This beach has it all: white sand, sparkling waters, marinas, attractions, nightlife, restaurants, and accommodations ranging from high-end resorts to old fashioned mom-and-pop motels. Pier 60 is where anglers can cast lines 24/7. Just south of Pier 60, the newly-opened BeachWalk pedestrian thoroughfare winds its way southward. For disabled visitors, Surf Wheelchairs which are easier to use on the sand and float in the water are available free of charge by contacting 727-462-6963.

Little Known Facts: Clearwater Beach was voted as having the Best Sand on the East Coast by Conde Nast Traveller. Each November Clearwater Beach is home to the Foster Grant Ironman 70.3 World Championship. Looking for a cheap date? It only costs fifty cents to take a walk out to the end of Pier 60.

Why You Should Go:
Clearwater Beach offers something for everyone, and you can visit dolphins and other marine life at the Clearwater Marine Aquarium. Be sure not to miss the nightly free festival, Sunsets at Pier 60.
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Egmont Key State Park  


At the mouth of Tampa Bay, southwest of Fort DeSoto Beach
St. Petersburg, FL 34698
Located at the mouth of Tampa Bay, southwest of Fort De Soto Park. This 440-acre island is the home to one of the last government-operated lighthouses, built in 1858, in the nation. It is still an active navigational aide to all ships entering Tampa Bay. Now a wildlife refuge, Egmont Key was a camp for captured Seminoles during the Third Seminole War and was a Union Navy base during the Civil War. The Florida Department of Environmental Protection cooperatively manages Egmont Key with the U.S. Fish And Wildlife Service and the U.S. Coast Guard. Several boats offer snorkeling excursions to this island which is accessible only by boat. Egmont Key also has a variety of significant natural resources, including a large population of gopher tortoises, and its beach is used as a nesting area by loggerhead sea turtles.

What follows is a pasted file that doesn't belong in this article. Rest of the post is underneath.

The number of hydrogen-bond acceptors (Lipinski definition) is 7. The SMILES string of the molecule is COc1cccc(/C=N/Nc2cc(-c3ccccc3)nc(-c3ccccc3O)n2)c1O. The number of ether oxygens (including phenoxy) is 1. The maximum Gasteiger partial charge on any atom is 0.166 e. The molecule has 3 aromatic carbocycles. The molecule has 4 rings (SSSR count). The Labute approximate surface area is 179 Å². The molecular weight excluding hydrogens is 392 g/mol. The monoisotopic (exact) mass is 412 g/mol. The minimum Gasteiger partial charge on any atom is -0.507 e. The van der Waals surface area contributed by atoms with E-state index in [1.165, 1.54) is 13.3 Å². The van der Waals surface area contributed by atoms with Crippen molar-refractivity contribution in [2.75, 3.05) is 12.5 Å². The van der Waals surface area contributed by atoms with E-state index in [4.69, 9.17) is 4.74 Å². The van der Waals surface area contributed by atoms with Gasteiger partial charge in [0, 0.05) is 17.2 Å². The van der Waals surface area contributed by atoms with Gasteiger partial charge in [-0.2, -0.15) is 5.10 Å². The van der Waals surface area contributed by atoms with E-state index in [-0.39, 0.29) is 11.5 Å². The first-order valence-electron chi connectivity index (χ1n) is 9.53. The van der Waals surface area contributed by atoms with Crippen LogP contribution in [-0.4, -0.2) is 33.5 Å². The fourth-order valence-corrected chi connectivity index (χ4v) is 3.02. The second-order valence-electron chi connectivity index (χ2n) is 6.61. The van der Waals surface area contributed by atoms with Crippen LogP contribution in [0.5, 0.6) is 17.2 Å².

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Fort De Soto Park  
3500 Pinellas Bayway S.
Tierra Verde, FL 33715-2528
Amenities: Bathhouses, camping, concessions, lifeguards, fishing, canoeing, nature trails, picnic areas, playgrounds, restrooms, showers and wheelchair access.

Lay of the Land:
Soft sand, emerald waters and shady pines await you at TripAdvisor's #1 Beach for 2008, which is made up of five separate islands. Ride, skate or jog on the 7-mile paved trail, or canoe and kayak through lush mangroves. Rover can roam at the Paw Playground and frolic in the surf at Dog Beach, while the kids explore the canons and jail cells of the old fort.